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Public Comment Regarding: Additional comments on OMB Guidance on "Ensuring and Maximizing the Quality, Objectivity, Utility, and Integrity of Information Disseminated by Federal Agencies," on paragraphs V.3.B, V.9, and V.10, on the "capable of being substantially reproducible" standard.

Date: 10/29/2001

Signer Organization
Lydia Villa-Komaroff, Northwestern University

Text of comment:

October 29, 2001

Ms. Brooke Dickson
Office of Information and Regulatory Affairs
Office of Management and Budget
Washington, D.C. 20503
Informationquality@omb.eop.gov

RE: Comments on Interim Final Standard - Guidelines for Ensuring and
Maximizing the Quality, Objectivity, Utility and Integrity of Information
Disseminated by Federal Agencies (V.3.B, V.9 and V.10)

Dear Ms. Dickson:

Thank you for the opportunity to provide comments on the referenced Interim
Final Standard, issued on September 28, 2001. We are pleased with the
changes that have been made, based on comments received in response to the
June 28th, 2001 issuance. However, we continue to have a number of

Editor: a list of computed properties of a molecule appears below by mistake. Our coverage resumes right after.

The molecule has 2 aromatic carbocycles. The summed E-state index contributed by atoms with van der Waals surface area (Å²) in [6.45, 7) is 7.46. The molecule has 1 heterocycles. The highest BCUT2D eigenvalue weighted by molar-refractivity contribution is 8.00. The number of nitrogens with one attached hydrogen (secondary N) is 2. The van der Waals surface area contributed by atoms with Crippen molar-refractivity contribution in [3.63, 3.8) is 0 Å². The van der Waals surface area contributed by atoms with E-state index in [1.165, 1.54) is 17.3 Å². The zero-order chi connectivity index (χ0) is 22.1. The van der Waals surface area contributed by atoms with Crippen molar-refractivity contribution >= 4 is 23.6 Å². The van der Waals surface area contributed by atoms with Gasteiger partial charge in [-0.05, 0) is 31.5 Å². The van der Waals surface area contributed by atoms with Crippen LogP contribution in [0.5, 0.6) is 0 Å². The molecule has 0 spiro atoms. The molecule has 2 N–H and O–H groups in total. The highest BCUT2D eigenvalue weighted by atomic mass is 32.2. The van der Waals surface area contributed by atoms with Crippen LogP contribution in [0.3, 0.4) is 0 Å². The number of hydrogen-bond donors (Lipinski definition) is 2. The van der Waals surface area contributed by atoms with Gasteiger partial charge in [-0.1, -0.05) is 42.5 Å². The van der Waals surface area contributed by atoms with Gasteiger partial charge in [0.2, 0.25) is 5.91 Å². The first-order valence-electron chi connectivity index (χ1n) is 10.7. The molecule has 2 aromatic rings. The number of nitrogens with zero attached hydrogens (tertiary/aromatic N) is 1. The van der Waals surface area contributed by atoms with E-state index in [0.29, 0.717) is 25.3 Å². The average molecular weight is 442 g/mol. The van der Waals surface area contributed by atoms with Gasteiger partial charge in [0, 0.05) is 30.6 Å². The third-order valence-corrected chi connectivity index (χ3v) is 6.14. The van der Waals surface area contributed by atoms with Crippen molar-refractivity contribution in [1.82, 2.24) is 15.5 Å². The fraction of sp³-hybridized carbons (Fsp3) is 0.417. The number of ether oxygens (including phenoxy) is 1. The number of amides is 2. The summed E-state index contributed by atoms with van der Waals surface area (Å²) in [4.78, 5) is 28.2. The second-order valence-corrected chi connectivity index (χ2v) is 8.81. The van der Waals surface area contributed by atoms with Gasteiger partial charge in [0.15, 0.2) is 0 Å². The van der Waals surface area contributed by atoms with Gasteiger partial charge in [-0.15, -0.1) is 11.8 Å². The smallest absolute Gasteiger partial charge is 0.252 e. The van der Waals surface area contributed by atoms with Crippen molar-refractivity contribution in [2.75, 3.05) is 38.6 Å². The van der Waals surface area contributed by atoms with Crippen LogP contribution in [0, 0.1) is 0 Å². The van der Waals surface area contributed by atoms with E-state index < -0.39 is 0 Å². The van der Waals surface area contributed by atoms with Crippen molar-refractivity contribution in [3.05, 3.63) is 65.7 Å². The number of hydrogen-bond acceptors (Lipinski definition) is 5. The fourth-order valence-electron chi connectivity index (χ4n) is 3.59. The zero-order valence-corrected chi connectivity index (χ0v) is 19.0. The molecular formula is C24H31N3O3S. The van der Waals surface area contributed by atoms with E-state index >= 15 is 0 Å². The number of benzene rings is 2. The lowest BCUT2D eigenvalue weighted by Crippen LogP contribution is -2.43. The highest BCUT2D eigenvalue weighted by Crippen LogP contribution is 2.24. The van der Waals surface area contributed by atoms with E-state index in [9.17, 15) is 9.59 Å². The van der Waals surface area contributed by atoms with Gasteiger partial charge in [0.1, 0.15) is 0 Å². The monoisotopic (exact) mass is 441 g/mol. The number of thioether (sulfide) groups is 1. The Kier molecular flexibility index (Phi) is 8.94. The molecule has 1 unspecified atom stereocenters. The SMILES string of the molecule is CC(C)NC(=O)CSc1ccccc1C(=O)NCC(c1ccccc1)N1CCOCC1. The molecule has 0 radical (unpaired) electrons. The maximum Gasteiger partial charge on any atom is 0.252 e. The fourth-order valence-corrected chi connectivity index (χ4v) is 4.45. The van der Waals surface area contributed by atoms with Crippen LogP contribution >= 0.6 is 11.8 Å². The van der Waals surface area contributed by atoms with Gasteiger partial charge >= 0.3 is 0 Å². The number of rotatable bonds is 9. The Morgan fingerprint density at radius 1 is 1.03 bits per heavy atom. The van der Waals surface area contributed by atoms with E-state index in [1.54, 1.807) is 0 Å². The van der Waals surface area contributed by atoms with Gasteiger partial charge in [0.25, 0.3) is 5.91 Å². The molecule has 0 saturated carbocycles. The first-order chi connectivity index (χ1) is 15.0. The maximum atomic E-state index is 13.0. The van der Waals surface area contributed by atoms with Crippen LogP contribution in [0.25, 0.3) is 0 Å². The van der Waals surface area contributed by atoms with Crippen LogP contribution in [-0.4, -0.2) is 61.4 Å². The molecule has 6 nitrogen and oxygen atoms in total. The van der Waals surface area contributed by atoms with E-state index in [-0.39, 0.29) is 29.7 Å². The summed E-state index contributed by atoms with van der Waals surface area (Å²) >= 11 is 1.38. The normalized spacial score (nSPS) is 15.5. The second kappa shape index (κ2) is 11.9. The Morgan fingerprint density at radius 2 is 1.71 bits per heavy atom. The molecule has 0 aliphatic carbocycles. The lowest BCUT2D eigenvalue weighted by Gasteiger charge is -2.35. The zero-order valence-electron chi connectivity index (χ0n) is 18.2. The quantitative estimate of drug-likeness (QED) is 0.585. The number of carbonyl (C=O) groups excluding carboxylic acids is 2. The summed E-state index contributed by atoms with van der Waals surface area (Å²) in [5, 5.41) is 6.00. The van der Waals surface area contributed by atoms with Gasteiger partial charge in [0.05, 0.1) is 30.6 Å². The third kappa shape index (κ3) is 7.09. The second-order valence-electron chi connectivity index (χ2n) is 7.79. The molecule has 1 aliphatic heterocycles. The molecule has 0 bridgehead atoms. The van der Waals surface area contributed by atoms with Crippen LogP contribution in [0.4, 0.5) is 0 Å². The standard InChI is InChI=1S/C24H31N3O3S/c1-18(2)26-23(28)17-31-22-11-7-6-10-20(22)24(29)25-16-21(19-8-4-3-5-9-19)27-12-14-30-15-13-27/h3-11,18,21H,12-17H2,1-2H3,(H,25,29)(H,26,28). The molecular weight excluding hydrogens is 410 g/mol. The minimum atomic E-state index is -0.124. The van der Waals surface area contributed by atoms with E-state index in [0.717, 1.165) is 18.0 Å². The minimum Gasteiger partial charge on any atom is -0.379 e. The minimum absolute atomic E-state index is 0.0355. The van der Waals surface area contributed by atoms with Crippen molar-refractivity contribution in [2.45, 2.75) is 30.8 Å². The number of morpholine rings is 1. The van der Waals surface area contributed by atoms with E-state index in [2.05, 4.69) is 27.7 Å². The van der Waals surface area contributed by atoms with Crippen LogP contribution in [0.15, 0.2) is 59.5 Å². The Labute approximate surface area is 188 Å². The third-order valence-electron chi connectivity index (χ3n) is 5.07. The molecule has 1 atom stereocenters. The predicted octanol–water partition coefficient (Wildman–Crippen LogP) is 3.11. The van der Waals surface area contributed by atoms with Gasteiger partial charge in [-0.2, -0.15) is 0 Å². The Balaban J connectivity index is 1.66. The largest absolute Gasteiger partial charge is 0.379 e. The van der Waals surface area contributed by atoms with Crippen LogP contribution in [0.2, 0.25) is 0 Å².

concerns about these guidelines.

Although OIRA recognizes the importance of the peer review process and the
standard for determining objectivity in research, which we view as very
positive, it has limited the acceptability of peer review by federal
agencies. OIRA continues to maintain that the "substantial reproducibility
standard" be added to the peer review standards "in those situations
involving influential scientific or statistical information." We believe
that the peer review process is robust and should be relied on without the
introduction of additional review criterion

We agree with the three concerns articulated by the Council on Governmental
Relations: the objectivity standard, the definition of "objectivity" in
subjective terms, and the applicability of the criterion only to
"influential" scientific and statistical information.

Rather than introducing yet another set of requirements for independent
analysis, we strongly recommend that agencies rely on the peer review
process as the established mechanism for determining the objectivity of
scientific information. Following a designated period of time, if it is
determined that peer review is not adequate in all cases, additional
criterion could be introduced. This model mirrors demonstrations
undertaken by the Federal Demonstration Partnership (FDP). As an
Institutional Member of the FDP, which is committed to streamlining
administrative processes without negatively impacting stewardship
responsibilities, we support this demonstration strategy.

Thank you for the opportunity to provide comments.

Lydia Villa-Komaroff


Lydia Villa-Komaroff, Ph.D.
Vice President for Research
Northwestern University
633 Clark Street
Evanston, IL 60208
Administrative Secretary: Faith Hundahl
847-491-3485 fax 847-467-4620
http://www.northwestern.edu/research

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